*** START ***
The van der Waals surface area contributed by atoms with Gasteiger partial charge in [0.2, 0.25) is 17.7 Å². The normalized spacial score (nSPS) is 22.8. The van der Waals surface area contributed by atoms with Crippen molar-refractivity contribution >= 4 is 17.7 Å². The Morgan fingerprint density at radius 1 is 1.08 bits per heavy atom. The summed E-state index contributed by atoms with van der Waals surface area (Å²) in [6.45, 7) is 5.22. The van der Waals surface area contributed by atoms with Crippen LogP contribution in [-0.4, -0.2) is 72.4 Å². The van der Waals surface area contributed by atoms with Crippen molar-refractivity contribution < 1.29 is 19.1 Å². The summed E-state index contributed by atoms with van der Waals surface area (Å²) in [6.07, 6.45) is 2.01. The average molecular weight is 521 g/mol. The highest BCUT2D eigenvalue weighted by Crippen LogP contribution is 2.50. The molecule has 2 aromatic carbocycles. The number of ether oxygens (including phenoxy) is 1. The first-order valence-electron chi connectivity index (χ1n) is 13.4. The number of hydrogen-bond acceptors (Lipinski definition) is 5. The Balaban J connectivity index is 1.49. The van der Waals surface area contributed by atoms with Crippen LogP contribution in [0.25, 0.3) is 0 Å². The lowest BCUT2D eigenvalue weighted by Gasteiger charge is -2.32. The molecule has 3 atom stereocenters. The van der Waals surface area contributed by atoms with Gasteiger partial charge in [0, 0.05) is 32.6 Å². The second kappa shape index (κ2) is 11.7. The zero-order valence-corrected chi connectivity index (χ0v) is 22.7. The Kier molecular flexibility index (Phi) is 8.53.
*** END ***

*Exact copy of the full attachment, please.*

The van der Waals surface area contributed by atoms with Gasteiger partial charge in [0.2, 0.25) is 17.7 Å². The normalized spacial score (nSPS) is 22.8. The van der Waals surface area contributed by atoms with Crippen molar-refractivity contribution >= 4 is 17.7 Å². The Morgan fingerprint density at radius 1 is 1.08 bits per heavy atom. The summed E-state index contributed by atoms with van der Waals surface area (Å²) in [6.45, 7) is 5.22. The van der Waals surface area contributed by atoms with Crippen LogP contribution in [-0.4, -0.2) is 72.4 Å². The van der Waals surface area contributed by atoms with Crippen molar-refractivity contribution < 1.29 is 19.1 Å². The summed E-state index contributed by atoms with van der Waals surface area (Å²) in [6.07, 6.45) is 2.01. The average molecular weight is 521 g/mol. The highest BCUT2D eigenvalue weighted by Crippen LogP contribution is 2.50. The molecule has 2 aromatic carbocycles. The number of ether oxygens (including phenoxy) is 1. The first-order valence-electron chi connectivity index (χ1n) is 13.4. The number of hydrogen-bond acceptors (Lipinski definition) is 5. The Balaban J connectivity index is 1.49. The van der Waals surface area contributed by atoms with Crippen LogP contribution in [0.25, 0.3) is 0 Å². The lowest BCUT2D eigenvalue weighted by Gasteiger charge is -2.32. The molecule has 3 atom stereocenters. The van der Waals surface area contributed by atoms with Gasteiger partial charge in [0, 0.05) is 32.6 Å². The second kappa shape index (κ2) is 11.7. The zero-order valence-corrected chi connectivity index (χ0v) is 22.7. The Kier molecular flexibility index (Phi) is 8.53.